Mentor Miller helps ease Cabrera's learning curve

June 01, 2005|By Laura Vecsey

BOSTON - Four and a third innings of no-hit baseball and a 1-0 lead against the defending World Series champs - it was an auspicious enough start for Daniel Cabrera.

But eventually, even with a steady diet of fastballs registering 94, 97, 95, 93, 97 and 96 mph, Cabrera was soon to be knocked around. A walk and four consecutive hits and suddenly, Cabrera was down 4-1 to the Boston Red Sox, who finally succeeded in knocking him out after 5 2/3 innings.

His ERA had started at 5.30, fell to 4.92, only to climb to 5.40 when Lee Mazzilli lifted him, the eventual 5-1 loss tagged onto Cabrera's 4-4 record.

His catcher, Sal Fasano, can't help but suggest it would be better if hitters weren't sitting on either fastball or slider, that Cabrera's arsenal needs the changeup, eventually, maybe soon.

Cabrera wasn't bothered by the way the Red Sox hit him. They got a hold of good pitches, he said. "I'm learning a lot the whole season, trying to be better."

Up and down, this is the way it has gone in 10 starts for Cabrera, a year removed from his breakout season of 12 wins, good enough to rank him third in AL Rookie of the Year voting.

"I love him like a son and he's got the desire and the work ethic to be a No. 1, but he needs patience and simplicity. You can't ask him to do things Mike Mussina can do when Mussina has had all those years in the big leagues," Ray Miller said.

"He's learning that he's got so many who love him trying to help him, but it's too much. Do this, don't do that. Dress this way, don't throw a breaking ball with two strikes. People are trying to help him, but it's like the world is spinning too fast."

All this was why Miller took an April 27 rainout in Boston and turned it into a skip in the rotation for Cabrera.

"I thought he was getting overloaded, so we took it as an opportunity to slow things down, work two or three times on the side, get things back more simple," Miller said.

"You can't perform when you're trying to please everyone else. His natural talent got him here. We had to find a way to simplify things again."

To ask for a skipped turn, to ask for patience for a pitcher who just turned 24 Saturday and who's just one year removed from his major league debut is asking a lot, especially when the Orioles are in first place.

It's a lot ... unless your pitching coach is Miller, who has seen a thing or two in his time. He came back to the Orioles the first time in 1978, when the staff was loaded with talent: Flanagan, McGregor, Martinez, Stewart. He came back again in 2004 and found a similar situation: Erik Bedard, Lopez, Cabrera.

If there is anyone who understands that it's a tough balancing act for young pitchers, between winning and learning to pitch, how to compete, how to harness talent and yet set it free, it's Miller.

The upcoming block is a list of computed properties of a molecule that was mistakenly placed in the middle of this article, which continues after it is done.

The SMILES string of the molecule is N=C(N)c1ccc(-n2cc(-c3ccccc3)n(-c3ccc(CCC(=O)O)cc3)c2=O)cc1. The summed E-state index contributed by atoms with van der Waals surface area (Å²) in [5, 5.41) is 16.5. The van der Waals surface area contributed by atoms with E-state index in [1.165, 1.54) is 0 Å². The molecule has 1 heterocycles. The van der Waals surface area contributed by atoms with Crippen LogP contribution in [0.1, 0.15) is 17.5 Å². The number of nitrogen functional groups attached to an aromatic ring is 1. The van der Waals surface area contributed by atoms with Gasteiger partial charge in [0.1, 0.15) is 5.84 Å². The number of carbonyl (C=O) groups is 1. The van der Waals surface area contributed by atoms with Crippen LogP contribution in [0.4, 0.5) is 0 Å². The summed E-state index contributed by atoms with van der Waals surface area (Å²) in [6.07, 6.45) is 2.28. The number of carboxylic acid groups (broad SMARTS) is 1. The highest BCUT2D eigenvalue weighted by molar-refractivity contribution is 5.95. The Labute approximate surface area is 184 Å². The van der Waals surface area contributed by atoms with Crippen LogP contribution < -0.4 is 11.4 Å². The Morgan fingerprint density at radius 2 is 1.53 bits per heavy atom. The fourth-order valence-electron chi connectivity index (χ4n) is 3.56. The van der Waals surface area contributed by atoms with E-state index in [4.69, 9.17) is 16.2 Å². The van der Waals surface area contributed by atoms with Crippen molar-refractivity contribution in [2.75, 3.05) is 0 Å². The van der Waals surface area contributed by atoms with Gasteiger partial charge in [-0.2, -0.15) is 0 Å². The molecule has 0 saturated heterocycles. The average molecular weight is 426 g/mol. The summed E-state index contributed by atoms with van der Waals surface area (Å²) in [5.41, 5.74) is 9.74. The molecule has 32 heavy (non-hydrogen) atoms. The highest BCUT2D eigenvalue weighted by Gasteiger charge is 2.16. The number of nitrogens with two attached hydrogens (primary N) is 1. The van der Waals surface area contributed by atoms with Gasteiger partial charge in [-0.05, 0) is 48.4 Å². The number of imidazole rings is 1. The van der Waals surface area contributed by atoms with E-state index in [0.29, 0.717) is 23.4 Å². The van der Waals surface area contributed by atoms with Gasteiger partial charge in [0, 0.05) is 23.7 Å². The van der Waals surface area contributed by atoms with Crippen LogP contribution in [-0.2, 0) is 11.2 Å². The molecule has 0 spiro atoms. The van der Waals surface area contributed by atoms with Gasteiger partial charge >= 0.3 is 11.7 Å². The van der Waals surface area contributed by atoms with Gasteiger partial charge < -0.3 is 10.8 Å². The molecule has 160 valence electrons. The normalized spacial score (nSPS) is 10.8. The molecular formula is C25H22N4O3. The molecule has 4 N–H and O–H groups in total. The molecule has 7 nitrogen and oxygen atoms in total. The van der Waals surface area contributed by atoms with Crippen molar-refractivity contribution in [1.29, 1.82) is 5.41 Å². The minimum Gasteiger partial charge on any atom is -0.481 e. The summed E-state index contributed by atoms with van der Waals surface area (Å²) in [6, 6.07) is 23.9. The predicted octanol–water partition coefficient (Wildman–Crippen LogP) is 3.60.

This is a big job, especially when a kid like Cabrera stands 6 feet 7, weighs 250 pounds - the kind of physique that automatically adds time to the developmental process.

"A year ago, he was the fourth starter in Double-A ball before he was called up [to make his debut May 13]. The problem is you have a good year, everyone forgets you haven't been here very long," Miller said last night.

"He's just a kid. He's like 16 years old in terms of baseball life. He played basketball before he started to pitch. You can't teach experience. I keep reminding everybody about that," Miller said.

A native of San Pedro de Macoris, a Dominican Republic outpost that has produced 182 professional baseball players, Cabrera comes from the kind of deprived background that makes Miller wary of pushing him too far, too fast - in all aspects of his major league life.

"He's a fast learner, if you explain it right. You show him one thing each week, one more phase of the game, and he works at it until he achieves it," Miller said.

What made Miller feel particularly attached to Cabrera was understanding where he comes from. Miller pitched in San Pedro. He used to give rides to teammates after games.

"You'd drop them off in front of houses smaller than this locker room, with a dozen people living there and nothing but a dirt floor. There's a reason so many players have come out of there. Baseball is the only avenue out," he said.

Last year, two weeks after Cabrera was called up, "I think he decided he was going to bust his butt to stay here. Not too many people will do that."

It only made Miller more fond of Cabrera to see how his work ethic and desire led him to take care of his mother back home first. Determined to stick around, Cabrera contracted with builders in San Pedro to build his mother a new house. It cost $60,000 - the kind of money Cabrera could earn quickly, if he stayed with the big club and won.

Everyone knows what happened with that plan of action. It worked.

Now there is a new phase. Cabrera has entered it, accepted it. He loves working with Miller, probably because Miller treats him like a son.

"I ask him if everything's OK. I tell him it's good to take care of your family, but you have to take care of yourself, too. I worry about people trying to take advantage, but he's street smart. He is a fast learner."

Of course, he needs to be - for himself, for his mother, for his team.

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